• Collisions/crashes: If the runner is apparently out, or if you call obstruction and there is subsequent contact which could be ruled a deliberate crash, and you have doubt, this is a good time to bring the crew together after the ball is dead to discuss. The questions to the crew should be, “Was there a violation of the collision rule? If so, was the act a flagrant infraction?
    • Tools: Obstruction and collisions are big plays, so consider the following words to ask yourself as the play is developing: “Is she in the way? I must see the whole play.” And “If she blocks, don’t let her get clocked.”
  • Perspective of U3 when a play is made at the plate: Often, U3 is in a position to provide help for the blocking of the base/plate or base path. However, U3 should not come in unsolicited with any information. If the Plate umpire rules obstruction, then he/she has viewed an obstruction infraction has occurred and must stay with the call.  Remember, this is an absolute call – we do not make this call unless we are 100% sure of an infraction.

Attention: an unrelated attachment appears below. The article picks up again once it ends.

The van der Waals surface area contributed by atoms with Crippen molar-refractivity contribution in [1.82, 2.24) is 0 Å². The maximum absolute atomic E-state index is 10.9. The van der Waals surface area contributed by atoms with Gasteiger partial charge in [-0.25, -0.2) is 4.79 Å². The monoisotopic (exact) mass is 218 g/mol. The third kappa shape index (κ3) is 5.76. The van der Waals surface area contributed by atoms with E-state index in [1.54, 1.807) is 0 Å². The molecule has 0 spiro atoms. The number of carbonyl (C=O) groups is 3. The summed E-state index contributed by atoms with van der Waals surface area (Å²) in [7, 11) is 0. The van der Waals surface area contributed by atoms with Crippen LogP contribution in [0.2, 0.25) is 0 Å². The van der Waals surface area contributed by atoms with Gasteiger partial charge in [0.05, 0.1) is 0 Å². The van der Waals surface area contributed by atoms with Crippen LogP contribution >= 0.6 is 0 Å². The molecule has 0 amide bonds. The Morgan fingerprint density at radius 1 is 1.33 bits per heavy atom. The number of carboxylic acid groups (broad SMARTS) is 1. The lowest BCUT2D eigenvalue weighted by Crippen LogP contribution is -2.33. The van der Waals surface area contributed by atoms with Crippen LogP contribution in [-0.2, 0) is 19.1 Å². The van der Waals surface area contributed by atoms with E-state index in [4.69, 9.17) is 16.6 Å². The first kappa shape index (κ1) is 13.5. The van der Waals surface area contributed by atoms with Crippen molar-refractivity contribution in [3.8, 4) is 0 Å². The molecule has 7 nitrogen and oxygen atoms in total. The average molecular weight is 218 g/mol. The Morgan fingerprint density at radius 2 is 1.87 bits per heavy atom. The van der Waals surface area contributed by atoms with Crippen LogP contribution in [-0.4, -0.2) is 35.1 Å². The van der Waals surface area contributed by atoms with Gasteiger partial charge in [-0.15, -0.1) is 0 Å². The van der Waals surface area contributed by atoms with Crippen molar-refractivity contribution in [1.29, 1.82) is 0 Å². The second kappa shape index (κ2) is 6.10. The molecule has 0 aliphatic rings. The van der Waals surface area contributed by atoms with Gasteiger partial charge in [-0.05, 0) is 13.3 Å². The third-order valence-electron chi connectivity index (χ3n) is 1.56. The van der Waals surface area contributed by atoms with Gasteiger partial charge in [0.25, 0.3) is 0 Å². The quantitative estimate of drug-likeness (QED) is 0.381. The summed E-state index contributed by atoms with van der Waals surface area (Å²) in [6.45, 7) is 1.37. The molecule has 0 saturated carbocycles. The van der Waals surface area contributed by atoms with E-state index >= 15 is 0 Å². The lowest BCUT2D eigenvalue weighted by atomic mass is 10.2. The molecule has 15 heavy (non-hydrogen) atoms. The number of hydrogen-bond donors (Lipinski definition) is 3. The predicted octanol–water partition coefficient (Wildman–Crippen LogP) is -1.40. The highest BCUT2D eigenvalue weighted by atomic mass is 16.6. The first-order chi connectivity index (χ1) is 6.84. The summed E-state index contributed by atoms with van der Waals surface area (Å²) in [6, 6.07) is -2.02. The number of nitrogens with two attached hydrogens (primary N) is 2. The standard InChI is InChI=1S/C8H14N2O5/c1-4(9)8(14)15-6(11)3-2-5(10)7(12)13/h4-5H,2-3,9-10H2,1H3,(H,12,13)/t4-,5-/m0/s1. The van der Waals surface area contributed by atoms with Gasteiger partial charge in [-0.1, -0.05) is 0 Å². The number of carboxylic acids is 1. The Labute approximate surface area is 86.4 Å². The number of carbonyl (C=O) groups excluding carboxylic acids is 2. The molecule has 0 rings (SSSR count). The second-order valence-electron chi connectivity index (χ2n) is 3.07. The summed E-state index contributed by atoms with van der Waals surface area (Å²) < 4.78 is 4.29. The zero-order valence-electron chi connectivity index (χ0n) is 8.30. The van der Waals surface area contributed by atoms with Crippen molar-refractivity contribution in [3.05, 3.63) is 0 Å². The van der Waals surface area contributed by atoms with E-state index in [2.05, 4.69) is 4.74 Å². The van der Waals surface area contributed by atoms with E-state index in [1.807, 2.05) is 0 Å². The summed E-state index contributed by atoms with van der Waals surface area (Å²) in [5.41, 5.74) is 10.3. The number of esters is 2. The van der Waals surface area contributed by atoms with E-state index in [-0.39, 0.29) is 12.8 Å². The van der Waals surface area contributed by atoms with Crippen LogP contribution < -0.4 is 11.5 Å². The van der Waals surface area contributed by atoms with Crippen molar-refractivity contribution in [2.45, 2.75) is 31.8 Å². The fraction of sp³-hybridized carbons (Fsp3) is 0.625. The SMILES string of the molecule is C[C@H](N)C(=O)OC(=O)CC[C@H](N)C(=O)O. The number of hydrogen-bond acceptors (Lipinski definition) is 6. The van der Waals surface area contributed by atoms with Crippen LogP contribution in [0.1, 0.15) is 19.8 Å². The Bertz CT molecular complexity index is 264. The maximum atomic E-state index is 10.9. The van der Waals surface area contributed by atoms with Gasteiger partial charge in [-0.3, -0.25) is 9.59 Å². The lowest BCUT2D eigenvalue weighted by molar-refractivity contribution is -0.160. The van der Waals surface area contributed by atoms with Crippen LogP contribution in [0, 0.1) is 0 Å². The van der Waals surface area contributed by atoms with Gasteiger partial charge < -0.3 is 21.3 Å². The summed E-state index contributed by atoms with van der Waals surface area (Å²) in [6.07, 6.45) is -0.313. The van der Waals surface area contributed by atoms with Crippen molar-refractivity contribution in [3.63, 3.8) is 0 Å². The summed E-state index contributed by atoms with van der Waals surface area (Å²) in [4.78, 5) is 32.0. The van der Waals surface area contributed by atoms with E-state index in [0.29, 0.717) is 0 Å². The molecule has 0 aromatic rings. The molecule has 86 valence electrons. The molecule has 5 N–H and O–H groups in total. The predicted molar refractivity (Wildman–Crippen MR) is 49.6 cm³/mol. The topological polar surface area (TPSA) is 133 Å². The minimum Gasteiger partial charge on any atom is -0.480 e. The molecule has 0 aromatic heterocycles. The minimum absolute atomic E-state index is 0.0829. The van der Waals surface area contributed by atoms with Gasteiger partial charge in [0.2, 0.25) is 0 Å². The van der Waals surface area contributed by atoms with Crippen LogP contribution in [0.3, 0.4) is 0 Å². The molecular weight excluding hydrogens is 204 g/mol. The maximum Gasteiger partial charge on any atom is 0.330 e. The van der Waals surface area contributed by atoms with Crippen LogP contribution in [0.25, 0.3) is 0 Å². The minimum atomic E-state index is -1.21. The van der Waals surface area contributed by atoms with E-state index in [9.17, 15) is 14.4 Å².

• If the plate umpire had doubt of his call once the play is completely over, he/she may seek help from their crew to “Get the Call Right.” The discussions in the crew huddle should be, “I could not determine if obstruction occurred. During the “action of play,” where was the runner? Where was the fielder? Was the fielder blocking the whole path ahead of possession?” If any crew member answers yes, ask “Are you absolutely sure?
As earlier stated, we are ALL learning how to officiate the new changes and we will continue to provide as many tools as possible to help assist all of us on “Getting the Call Right.”
Be a great crewmate!
SUP Staff!